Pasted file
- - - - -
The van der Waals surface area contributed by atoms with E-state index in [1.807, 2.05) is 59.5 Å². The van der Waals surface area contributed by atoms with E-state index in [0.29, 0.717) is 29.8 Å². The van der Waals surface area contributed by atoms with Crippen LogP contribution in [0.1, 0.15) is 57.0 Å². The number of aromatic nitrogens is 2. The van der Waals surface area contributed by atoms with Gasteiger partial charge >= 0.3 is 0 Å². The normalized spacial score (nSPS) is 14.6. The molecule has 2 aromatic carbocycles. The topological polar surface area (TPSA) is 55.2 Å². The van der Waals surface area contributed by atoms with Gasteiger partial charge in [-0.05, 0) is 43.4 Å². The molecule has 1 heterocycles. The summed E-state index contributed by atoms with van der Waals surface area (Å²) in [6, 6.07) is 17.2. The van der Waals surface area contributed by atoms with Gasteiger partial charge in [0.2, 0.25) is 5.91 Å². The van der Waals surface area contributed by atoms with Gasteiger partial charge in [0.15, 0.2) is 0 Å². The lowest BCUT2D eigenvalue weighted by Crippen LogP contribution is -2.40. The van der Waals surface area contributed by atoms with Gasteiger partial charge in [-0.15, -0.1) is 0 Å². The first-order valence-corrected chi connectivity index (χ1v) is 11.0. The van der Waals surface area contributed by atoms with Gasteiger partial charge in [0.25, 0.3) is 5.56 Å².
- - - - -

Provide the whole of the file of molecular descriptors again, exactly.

The van der Waals surface area contributed by atoms with E-state index in [1.807, 2.05) is 59.5 Å². The van der Waals surface area contributed by atoms with E-state index in [0.29, 0.717) is 29.8 Å². The van der Waals surface area contributed by atoms with Crippen LogP contribution in [0.1, 0.15) is 57.0 Å². The number of aromatic nitrogens is 2. The van der Waals surface area contributed by atoms with Gasteiger partial charge >= 0.3 is 0 Å². The normalized spacial score (nSPS) is 14.6. The molecule has 2 aromatic carbocycles. The topological polar surface area (TPSA) is 55.2 Å². The van der Waals surface area contributed by atoms with Gasteiger partial charge in [-0.05, 0) is 43.4 Å². The molecule has 1 heterocycles. The summed E-state index contributed by atoms with van der Waals surface area (Å²) in [6, 6.07) is 17.2. The van der Waals surface area contributed by atoms with Gasteiger partial charge in [0.2, 0.25) is 5.91 Å². The van der Waals surface area contributed by atoms with Gasteiger partial charge in [0.15, 0.2) is 0 Å². The lowest BCUT2D eigenvalue weighted by Crippen LogP contribution is -2.40. The van der Waals surface area contributed by atoms with Gasteiger partial charge in [-0.15, -0.1) is 0 Å². The first-order valence-corrected chi connectivity index (χ1v) is 11.0. The van der Waals surface area contributed by atoms with Gasteiger partial charge in [0.25, 0.3) is 5.56 Å².